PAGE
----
That the gig economy is growing at an ever-increasing rate is an irrefutable fact. With more than 57 million Americans involved and $1.4 trillion+ changing hands annually, the gig economy reflects people’s desires for more flexible work opportunities and greater freedom as to how, when, and where work is performed. For the past few years, we have been observing the gig economy and its workers in considerable detail, focusing on exploring the nuances that exist in gig economy work and the similarities and differences among gig workers.

First, we found a tendency for more individuals to pursue multiple gigs in 2021 than in 2020. More specifically, people entering the gig economy over the past year were more interested in pursuing multiple gigs than simply working a single gig. The increase in multiple gigs is correlated with less time being spent on a primary gig. It is possible to speculate that only working one gig is becoming less popular because many gigs are complementary to other gigs. Since gigs often involve underutilized time, hard assets, knowledge, and skills, the trend toward working multiple gigs may also indicate a desire to leverage such assets as effectively as possible. Moreover, working multiple gigs could be a leading indicator that a gig worker is taking steps toward becoming more micro-entrepreneurial.

Second, we also found that gigs are more likely to be carried out through online platforms in 2021 than in 2020 and the trend is forecasted to continue. This movement, due to both technology advances and the increasing adoption of online platforms by a variety of companies—both large and small increase the effectiveness and efficiency workers can explore when adopting a gig opportunity. There are no physical constraints nor limitations of geography or time zone when working a gig that is primarily based upon utilization of digital tools.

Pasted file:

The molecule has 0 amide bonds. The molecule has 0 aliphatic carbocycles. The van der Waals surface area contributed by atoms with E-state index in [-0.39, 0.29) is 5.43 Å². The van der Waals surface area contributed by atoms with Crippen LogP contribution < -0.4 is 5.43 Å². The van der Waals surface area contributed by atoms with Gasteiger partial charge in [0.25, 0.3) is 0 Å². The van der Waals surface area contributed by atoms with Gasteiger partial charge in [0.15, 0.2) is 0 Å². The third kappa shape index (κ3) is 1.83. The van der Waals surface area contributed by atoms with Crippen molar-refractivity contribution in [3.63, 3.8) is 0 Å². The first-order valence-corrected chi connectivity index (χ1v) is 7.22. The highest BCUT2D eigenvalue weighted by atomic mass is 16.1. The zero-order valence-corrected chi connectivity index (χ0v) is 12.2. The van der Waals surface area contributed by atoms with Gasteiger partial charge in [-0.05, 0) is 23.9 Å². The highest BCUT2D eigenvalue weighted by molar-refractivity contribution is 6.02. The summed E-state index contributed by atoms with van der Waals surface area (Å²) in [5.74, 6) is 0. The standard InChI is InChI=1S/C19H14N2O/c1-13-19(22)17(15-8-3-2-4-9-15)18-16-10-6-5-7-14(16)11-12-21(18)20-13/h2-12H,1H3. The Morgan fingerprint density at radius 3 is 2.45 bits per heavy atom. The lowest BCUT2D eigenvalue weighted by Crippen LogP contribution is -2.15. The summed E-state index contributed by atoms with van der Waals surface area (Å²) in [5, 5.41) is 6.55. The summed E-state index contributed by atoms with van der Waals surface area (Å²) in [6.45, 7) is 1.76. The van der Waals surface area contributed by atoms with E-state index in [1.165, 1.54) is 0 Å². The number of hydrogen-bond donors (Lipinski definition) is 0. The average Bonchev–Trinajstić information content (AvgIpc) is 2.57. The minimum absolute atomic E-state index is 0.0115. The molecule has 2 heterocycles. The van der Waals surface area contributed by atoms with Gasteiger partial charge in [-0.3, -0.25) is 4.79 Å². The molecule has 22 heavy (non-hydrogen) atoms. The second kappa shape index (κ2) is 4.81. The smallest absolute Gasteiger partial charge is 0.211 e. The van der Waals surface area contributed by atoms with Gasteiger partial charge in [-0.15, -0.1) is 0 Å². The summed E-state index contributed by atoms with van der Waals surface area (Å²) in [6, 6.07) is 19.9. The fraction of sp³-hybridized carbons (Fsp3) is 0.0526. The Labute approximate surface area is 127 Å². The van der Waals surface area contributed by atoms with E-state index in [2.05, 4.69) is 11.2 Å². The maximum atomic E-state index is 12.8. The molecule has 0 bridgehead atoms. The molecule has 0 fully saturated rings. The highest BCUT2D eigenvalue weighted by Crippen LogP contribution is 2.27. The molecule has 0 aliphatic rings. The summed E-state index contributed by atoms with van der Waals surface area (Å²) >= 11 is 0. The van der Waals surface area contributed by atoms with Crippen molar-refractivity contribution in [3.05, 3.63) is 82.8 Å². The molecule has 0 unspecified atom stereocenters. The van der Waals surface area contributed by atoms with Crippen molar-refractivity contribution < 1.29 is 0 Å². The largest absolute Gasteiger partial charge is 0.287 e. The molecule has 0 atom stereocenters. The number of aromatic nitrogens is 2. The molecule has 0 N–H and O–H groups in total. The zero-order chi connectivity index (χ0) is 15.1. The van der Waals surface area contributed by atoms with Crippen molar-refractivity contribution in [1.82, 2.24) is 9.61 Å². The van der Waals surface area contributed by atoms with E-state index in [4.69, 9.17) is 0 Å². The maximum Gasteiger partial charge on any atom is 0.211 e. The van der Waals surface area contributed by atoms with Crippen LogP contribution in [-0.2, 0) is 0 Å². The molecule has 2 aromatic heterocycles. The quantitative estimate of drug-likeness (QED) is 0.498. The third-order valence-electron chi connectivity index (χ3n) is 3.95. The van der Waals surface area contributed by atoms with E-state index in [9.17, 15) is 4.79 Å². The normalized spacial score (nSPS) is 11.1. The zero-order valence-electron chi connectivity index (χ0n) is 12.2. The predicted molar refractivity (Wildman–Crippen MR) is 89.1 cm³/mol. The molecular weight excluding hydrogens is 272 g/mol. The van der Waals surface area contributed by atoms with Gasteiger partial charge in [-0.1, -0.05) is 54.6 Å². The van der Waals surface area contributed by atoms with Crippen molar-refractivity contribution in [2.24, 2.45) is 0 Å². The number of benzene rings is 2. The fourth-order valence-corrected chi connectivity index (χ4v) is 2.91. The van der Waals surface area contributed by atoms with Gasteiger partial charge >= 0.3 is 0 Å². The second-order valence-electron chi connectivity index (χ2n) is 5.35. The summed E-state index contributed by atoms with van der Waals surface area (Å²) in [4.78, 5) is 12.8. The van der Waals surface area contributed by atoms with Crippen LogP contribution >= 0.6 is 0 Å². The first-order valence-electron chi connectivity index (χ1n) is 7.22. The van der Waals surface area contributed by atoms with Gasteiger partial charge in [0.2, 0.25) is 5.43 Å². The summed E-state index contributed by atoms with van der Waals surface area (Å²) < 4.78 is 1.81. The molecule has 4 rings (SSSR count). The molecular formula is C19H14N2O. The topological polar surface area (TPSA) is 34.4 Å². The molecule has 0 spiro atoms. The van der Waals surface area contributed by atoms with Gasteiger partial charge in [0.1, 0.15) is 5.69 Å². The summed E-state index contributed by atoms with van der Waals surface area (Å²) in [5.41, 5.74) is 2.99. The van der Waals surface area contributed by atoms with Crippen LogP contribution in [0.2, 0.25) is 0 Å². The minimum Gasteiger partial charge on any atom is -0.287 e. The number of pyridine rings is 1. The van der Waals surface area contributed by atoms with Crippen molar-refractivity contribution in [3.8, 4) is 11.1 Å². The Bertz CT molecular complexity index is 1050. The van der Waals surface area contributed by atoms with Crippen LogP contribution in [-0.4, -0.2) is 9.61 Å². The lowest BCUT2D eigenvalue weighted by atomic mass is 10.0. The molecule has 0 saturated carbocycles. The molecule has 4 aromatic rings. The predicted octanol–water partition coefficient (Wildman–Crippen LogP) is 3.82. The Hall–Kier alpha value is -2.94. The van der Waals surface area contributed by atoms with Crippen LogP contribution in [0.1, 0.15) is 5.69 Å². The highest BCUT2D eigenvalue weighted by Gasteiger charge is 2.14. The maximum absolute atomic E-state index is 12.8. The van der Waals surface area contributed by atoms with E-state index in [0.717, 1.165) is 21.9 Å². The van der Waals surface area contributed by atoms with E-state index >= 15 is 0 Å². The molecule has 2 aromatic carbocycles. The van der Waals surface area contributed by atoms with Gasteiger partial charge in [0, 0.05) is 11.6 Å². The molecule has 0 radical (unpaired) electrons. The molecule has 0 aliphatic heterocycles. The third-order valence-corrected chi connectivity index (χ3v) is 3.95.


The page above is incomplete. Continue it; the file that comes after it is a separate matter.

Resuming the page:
The third trend we discovered is a continuation of realistic earnings expectations among gig workers. Whereas our prior research found that about two-thirds of the people entering the gig economy expected to earn less than $500 per month from a gig (and actually did so), our current research indicates that this income expectation has actually increased a bit. However, about 71 percent of the gig workers surveyed in October 2021 have the same expectation as those survey in July of 2020. Likewise, the primary motivations that gig workers report for working their gigs have not changed over the past year. More than 80 percent of the gig workers surveyed in 2020 and 2021 stated that paying bills, saving and investing more, and improving personal lifestyles motivated their gig work.

In summary, the gig economy and its associated gig workers are here to stay. The many choices in how work can be performed support the needs and desires of all segments in society — from Generation Z to Millennials to Gen X to Baby Boomers — who seek an opportunity to embrace alternative ways to work and use their entrepreneurial skills.

Article contributed by
John T. Fleming,
Author — Ultimate Gig

John T Fleming, a white man in his 60s or 70s wearing glasses and a dark blazer jacket